On the plane, I busy myself with writing in my notebook. To amuse myself I jot down some of the questions that I am usually asked. "Don't they hate you because you live in the U.S.?" goes one of them. I write that an accurate response is only possible through an explanation of the dynamics of power -- which has little to do with likes and dislikes. By the subtle choices in my particular variation of hejab, the "veil," for instance, "they" can determine in one glance my ideology, social class and even subculture ("student" or ancien régime or some such) fairly accurately. They recognize me and I recognize them -- but it is I who lays down her arms. "I am your enemy," my choice of hejab might suggest. "But you are in power," my demure presence in "their" airport indicates.
I defer and they accept my deference. I dally in petty variations, but they determine the theme. And, yes, they may very well hate me for living in the U.S. -- and this for a number of conflicting reasons -- but their politics at the moment allows for relative freedom of travel and here I am.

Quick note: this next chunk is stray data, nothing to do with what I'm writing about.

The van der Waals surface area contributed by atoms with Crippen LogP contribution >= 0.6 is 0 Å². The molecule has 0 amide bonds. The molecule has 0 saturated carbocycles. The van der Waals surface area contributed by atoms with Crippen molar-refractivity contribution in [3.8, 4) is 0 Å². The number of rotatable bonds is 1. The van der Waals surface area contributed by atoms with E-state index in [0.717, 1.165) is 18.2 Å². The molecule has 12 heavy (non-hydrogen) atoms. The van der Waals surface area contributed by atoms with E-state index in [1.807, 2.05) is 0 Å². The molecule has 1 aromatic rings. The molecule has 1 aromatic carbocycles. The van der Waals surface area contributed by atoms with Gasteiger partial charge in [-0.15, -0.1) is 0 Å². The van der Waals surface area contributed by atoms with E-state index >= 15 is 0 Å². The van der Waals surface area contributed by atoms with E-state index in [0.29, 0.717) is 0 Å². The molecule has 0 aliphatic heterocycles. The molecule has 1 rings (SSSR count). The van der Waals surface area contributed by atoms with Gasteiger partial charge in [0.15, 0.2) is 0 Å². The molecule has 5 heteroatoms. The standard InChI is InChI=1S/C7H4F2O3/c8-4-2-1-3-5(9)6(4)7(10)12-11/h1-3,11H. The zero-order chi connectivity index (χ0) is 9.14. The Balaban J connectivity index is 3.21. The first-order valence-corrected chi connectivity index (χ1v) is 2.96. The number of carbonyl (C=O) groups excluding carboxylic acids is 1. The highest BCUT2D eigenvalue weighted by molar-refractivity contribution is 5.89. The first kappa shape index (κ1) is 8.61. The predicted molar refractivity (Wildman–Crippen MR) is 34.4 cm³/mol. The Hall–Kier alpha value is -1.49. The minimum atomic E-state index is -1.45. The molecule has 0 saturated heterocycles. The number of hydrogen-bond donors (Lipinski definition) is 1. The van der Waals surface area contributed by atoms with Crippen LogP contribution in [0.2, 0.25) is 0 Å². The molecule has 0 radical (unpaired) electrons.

But soon I have to abandon the tone and subject matter of my notes. There are countless lines and checkpoints to go through at Mehrabad Airport. Not that it is feasible to go through every single passenger's personal notes upon arrival or departure, but should you be singled out for investigation for any reason, you naturally want to have minimized any incriminating evidence against yourself. I remind myself to write only "personal" things. It is out of these notes to myself and, later, a semi-coded jargon that I envision to generate an article on Iran.
I write that I must be a little out of my mind to be going on this trip. My family is for the most part out; I have a dissertation that I could be writing; and thirteen years after arriving in the U.S. as a foreign student, losing contact with American soil could very well feel like leaving home. What compels me? I wonder. And I write of a certain restless discord that can eat at the insides of your life to leave of it a hollow mound. Or it can throw you at an exasperating pace in any number of directions simultaneously. It can make you feel dense.